DESIGN: Customized Compromise
She wanted maximalist. He wanted modernist. Andrea and Brian Seymour had to reconcile their tastes in this south Charlotte renovation
Andrea and Brian Seymour, co-founders of Springdale Custom Builders, have built and renovated dozens of homes in south Charlotte. But they took on a unique challenge last year when Rob and Anne Ward hired them to renovate their 3,000-square-foot home in Providence Plantation. Anne, who owns Flour Power Kids Cooking Studio, wanted a Julia Child-inspired space with all her tools and gadgets on full display. Rob, who is British, envisioned a more modernist, European design.
“Their style was very different,” Andrea says. “He wanted clean lines and squared edges, so we simplified the cabinetry, which doesn’t mean it was simple to do—it’s just being really thoughtful about the details. She’s very maximalist, like, pegboards on the walls and extra everything. So they were very unaligned going into it. The challenge was getting the two of them to meet in the middle.”
The Wards had already consulted local architect Alison Hall, who referred them to Springdale, and they agreed on one thing, at least: It was time to modernize the choppy layout and retire the 1980s decor. With two growing teenagers, the Wards also wanted more space to entertain. Over seven months beginning in February 2022, they renovated and expanded the kitchen, overhauled the laundry room, and added a scullery and porch.
With a partial renovation, “you want to incorporate the design of the house as is so it doesn’t look like an addition,” Brian says. “You have to match the siding, trim details, and soffits, and carry the same flooring through the whole house.” But the bigger challenge would be merging their clients’ styles.
“A lot of times, we joke that the wife has the final say, but we don’t want whoever’s not the ‘main driver’ to feel forgotten along the way,” Andrea says. “Home is everything. If COVID taught us one thing, it’s that you have the right to feel like your best self when you’re there.”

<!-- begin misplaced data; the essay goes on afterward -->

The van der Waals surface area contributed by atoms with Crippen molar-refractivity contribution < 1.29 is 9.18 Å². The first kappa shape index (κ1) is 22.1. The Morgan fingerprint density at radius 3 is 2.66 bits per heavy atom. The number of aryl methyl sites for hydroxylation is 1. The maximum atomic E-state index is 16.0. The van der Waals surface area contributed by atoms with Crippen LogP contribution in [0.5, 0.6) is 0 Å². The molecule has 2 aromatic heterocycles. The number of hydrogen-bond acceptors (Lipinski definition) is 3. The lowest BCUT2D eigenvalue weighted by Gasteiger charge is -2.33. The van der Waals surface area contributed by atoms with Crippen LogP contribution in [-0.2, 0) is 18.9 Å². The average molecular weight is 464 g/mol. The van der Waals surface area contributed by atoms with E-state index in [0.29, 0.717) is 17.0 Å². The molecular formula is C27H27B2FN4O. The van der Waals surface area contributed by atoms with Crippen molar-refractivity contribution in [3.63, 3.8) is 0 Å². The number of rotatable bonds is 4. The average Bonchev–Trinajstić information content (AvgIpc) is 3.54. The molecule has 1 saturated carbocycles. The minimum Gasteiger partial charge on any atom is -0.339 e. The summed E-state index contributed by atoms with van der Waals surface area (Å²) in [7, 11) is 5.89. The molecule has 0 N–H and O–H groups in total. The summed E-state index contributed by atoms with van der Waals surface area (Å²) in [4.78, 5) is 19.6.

The scullery added about 200 square feet off the back of the kitchen. For the walls and shelving, Andrea used a custom charcoal paint with brown undertones. The 3-by-6-inch ceramic tile backsplash is a standard subway pattern with black grout, inspired by the Tube in London. The industrial pipe shelves allow Anne to display her containers and cookbooks. “She likes to see it all, and her cookbooks and appliances are part of her decor,” Andrea says, “so showing off all those vintage cookbooks was really important.”
The quartz countertops match the kitchen, and the patterned, ceramic floor tiles were “a place where we could do something fun,” Andrea says, “but they needed to not clash because you can see it from everywhere.” She chose brushed brass knobs for the cabinets and a matte black faucet for the sink. “I love mixing finishes, but you have to be very intentional about it,” she says. “Just be careful doing selections because everybody has a different version of brushed gold. Every little piece matters. The little things make the biggest difference.”